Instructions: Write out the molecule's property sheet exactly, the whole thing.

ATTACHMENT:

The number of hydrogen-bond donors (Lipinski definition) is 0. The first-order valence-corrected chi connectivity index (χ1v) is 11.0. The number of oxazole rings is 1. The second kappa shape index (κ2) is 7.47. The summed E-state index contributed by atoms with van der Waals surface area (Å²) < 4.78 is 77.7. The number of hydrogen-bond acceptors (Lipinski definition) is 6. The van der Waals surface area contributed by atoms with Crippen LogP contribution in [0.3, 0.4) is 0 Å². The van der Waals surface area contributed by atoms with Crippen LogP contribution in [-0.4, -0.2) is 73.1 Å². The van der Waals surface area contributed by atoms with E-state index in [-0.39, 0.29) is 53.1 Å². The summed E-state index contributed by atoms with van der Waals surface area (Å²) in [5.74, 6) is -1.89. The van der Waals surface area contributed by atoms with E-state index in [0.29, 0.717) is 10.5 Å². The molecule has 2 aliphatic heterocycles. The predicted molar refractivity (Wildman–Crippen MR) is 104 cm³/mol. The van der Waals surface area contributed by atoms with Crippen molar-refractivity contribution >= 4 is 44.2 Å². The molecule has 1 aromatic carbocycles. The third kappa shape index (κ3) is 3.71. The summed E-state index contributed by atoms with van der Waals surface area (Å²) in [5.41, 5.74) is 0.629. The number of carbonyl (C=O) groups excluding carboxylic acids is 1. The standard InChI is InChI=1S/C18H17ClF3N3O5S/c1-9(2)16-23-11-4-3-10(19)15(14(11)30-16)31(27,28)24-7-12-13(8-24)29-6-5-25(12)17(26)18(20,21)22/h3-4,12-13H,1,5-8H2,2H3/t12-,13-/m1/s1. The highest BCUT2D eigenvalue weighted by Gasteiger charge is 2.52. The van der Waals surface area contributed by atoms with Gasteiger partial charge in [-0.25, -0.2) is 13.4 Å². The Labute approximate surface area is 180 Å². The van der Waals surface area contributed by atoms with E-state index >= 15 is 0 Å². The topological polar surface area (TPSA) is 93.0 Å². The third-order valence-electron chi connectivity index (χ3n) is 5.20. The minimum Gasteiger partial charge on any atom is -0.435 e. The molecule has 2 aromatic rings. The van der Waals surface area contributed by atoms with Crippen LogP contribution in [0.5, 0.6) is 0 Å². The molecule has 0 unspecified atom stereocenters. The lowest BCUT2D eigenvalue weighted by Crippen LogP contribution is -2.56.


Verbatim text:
The number of hydrogen-bond donors (Lipinski definition) is 0. The first-order valence-corrected chi connectivity index (χ1v) is 11.0. The number of oxazole rings is 1. The second kappa shape index (κ2) is 7.47. The summed E-state index contributed by atoms with van der Waals surface area (Å²) < 4.78 is 77.7. The number of hydrogen-bond acceptors (Lipinski definition) is 6. The van der Waals surface area contributed by atoms with Crippen LogP contribution in [0.3, 0.4) is 0 Å². The van der Waals surface area contributed by atoms with Crippen LogP contribution in [-0.4, -0.2) is 73.1 Å². The van der Waals surface area contributed by atoms with E-state index in [-0.39, 0.29) is 53.1 Å². The summed E-state index contributed by atoms with van der Waals surface area (Å²) in [5.74, 6) is -1.89. The van der Waals surface area contributed by atoms with E-state index in [0.29, 0.717) is 10.5 Å². The molecule has 2 aliphatic heterocycles. The predicted molar refractivity (Wildman–Crippen MR) is 104 cm³/mol. The van der Waals surface area contributed by atoms with Crippen molar-refractivity contribution >= 4 is 44.2 Å². The molecule has 1 aromatic carbocycles. The third kappa shape index (κ3) is 3.71. The summed E-state index contributed by atoms with van der Waals surface area (Å²) in [5.41, 5.74) is 0.629. The number of carbonyl (C=O) groups excluding carboxylic acids is 1. The standard InChI is InChI=1S/C18H17ClF3N3O5S/c1-9(2)16-23-11-4-3-10(19)15(14(11)30-16)31(27,28)24-7-12-13(8-24)29-6-5-25(12)17(26)18(20,21)22/h3-4,12-13H,1,5-8H2,2H3/t12-,13-/m1/s1. The highest BCUT2D eigenvalue weighted by Gasteiger charge is 2.52. The van der Waals surface area contributed by atoms with Gasteiger partial charge in [-0.25, -0.2) is 13.4 Å². The Labute approximate surface area is 180 Å². The van der Waals surface area contributed by atoms with E-state index >= 15 is 0 Å². The topological polar surface area (TPSA) is 93.0 Å². The third-order valence-electron chi connectivity index (χ3n) is 5.20. The minimum Gasteiger partial charge on any atom is -0.435 e. The molecule has 2 aromatic rings. The van der Waals surface area contributed by atoms with Crippen LogP contribution in [0.5, 0.6) is 0 Å². The molecule has 0 unspecified atom stereocenters. The lowest BCUT2D eigenvalue weighted by Crippen LogP contribution is -2.56.